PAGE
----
An unmanned supply rocket bound for the International Space Station has exploded during its launch from the US state of Virginia.
Antares, a 14-storey rocket built by Orbital Sciences Corp, combusted seconds after leaving the seaside launch pad at Wallops Flight Facility.
The cause of the cargo ship malfunction has yet to be determined.
The initial planned launch of the spacecraft on Monday was delayed due to a yacht in the surrounding danger zone.
The flight was expected to be the third contracted mission with the National Aeronautics and Space Administration.
The rocket was due to carry nearly 5,000 pounds (2,200kgs) of supplies to six astronauts aboard the International Space Station.
“We will understand what happened, hopefully soon, and we’ll get things back on track,” said Frank Culbertson, executive vice-president of Orbital Sciences.
“We’ve all seen this happen in our business before, and we’ve all seen the teams recover from this, and we will do the same.”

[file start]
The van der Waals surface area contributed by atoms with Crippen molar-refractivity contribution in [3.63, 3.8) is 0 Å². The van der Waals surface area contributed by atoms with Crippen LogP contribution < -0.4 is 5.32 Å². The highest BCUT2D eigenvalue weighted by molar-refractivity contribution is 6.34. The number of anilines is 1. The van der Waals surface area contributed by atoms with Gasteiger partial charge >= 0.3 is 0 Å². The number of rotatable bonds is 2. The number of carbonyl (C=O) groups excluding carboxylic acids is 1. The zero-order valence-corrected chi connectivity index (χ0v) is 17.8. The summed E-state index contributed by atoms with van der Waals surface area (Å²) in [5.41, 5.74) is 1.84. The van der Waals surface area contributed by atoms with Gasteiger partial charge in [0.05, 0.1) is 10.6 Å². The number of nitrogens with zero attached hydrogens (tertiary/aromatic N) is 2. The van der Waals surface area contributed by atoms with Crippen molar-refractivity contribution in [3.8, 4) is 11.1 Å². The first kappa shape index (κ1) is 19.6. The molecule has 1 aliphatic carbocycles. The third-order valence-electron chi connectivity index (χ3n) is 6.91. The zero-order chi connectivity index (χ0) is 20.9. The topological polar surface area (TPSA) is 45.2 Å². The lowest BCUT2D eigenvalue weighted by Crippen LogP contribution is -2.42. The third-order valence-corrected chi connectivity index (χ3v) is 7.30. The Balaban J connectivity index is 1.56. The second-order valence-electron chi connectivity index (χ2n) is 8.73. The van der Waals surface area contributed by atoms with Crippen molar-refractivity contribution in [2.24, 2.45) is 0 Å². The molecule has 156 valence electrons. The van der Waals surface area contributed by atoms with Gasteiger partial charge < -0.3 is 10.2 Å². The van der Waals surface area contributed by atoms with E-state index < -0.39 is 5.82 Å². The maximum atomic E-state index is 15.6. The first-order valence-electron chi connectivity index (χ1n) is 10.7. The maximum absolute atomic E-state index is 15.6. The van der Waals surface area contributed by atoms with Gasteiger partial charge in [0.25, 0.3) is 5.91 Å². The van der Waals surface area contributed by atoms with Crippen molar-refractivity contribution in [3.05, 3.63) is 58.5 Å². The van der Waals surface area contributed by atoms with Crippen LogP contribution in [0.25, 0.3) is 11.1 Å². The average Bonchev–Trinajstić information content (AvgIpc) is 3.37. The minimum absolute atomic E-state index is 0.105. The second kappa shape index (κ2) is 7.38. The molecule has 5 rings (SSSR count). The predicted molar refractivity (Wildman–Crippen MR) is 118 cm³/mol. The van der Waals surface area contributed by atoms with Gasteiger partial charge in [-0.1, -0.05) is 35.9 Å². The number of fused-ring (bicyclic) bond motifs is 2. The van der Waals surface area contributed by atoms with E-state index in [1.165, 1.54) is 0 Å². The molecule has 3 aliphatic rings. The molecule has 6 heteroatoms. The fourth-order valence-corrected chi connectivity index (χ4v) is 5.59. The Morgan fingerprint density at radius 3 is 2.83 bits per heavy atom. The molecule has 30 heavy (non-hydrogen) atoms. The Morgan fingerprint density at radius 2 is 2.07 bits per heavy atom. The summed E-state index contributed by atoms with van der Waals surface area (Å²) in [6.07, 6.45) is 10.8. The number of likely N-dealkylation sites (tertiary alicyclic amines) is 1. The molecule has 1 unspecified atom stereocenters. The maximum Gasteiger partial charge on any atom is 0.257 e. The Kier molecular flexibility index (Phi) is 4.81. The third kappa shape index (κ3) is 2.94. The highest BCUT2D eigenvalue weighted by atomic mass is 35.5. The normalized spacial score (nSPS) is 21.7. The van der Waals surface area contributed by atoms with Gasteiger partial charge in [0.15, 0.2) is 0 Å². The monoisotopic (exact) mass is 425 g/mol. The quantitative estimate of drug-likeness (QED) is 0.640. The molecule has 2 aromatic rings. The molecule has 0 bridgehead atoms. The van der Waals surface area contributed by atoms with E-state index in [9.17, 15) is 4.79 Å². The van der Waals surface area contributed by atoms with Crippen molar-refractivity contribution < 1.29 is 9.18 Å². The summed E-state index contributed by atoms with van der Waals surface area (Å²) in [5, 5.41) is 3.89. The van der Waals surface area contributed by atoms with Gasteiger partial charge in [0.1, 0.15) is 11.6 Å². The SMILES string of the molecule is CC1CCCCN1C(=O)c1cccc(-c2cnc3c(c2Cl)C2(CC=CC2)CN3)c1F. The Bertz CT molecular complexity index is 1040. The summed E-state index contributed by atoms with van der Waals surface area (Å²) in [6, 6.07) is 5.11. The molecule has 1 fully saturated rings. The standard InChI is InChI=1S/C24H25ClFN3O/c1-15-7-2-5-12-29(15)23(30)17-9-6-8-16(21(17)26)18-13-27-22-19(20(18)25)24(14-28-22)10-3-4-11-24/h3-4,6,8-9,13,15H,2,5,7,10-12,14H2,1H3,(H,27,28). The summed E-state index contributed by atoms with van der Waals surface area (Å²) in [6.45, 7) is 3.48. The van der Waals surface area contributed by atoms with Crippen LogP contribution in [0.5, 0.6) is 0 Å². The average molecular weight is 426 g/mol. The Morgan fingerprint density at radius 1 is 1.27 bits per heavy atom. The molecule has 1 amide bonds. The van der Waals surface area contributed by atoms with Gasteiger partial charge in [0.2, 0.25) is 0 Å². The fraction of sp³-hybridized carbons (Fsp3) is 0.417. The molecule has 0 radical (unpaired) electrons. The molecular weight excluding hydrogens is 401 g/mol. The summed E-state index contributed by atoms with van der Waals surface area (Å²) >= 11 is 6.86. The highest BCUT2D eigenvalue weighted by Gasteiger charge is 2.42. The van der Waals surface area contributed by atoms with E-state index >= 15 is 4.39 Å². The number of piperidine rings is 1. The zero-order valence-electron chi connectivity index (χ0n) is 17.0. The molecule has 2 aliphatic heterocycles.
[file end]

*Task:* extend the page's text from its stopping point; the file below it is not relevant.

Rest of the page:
No-one was injured, said Mr Culbertson, and an investigation team was already going through the data to try to establish the cause.
On Wednesday morning, he said, the examination of debris around the site would begin.
The investigation will not jump to conclusions but one line of inquiry will surely focus on the AJ-26 engines used to lift the rocket away from the pad, says BBC science correspondent Jonathan Amos.
“These are actually modified Russian-built power units that were originally developed for the ill-fated Soviet Moon rocket, the N-1.
“They have been refurbished to modern standards, but one blew up in ground testing earlier this year.”